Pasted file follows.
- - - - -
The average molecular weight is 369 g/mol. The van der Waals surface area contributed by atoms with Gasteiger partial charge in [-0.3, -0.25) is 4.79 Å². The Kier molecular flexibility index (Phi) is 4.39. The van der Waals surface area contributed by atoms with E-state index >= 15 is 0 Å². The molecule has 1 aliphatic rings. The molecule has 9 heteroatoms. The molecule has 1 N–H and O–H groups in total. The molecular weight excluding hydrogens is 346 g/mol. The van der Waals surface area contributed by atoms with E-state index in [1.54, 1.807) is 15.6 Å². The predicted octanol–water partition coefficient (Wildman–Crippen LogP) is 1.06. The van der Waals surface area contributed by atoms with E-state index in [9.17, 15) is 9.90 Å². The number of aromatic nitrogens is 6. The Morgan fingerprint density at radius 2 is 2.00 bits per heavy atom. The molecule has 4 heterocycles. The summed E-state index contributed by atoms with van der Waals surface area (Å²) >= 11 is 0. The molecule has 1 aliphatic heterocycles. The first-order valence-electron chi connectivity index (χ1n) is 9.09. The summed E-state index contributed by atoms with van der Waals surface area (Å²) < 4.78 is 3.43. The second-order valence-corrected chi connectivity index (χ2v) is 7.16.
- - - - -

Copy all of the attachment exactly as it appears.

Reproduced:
The average molecular weight is 369 g/mol. The van der Waals surface area contributed by atoms with Gasteiger partial charge in [-0.3, -0.25) is 4.79 Å². The Kier molecular flexibility index (Phi) is 4.39. The van der Waals surface area contributed by atoms with E-state index >= 15 is 0 Å². The molecule has 1 aliphatic rings. The molecule has 9 heteroatoms. The molecule has 1 N–H and O–H groups in total. The molecular weight excluding hydrogens is 346 g/mol. The van der Waals surface area contributed by atoms with E-state index in [1.54, 1.807) is 15.6 Å². The predicted octanol–water partition coefficient (Wildman–Crippen LogP) is 1.06. The van der Waals surface area contributed by atoms with E-state index in [9.17, 15) is 9.90 Å². The number of aromatic nitrogens is 6. The Morgan fingerprint density at radius 2 is 2.00 bits per heavy atom. The molecule has 4 heterocycles. The summed E-state index contributed by atoms with van der Waals surface area (Å²) >= 11 is 0. The molecule has 1 aliphatic heterocycles. The first-order valence-electron chi connectivity index (χ1n) is 9.09. The summed E-state index contributed by atoms with van der Waals surface area (Å²) < 4.78 is 3.43. The second-order valence-corrected chi connectivity index (χ2v) is 7.16.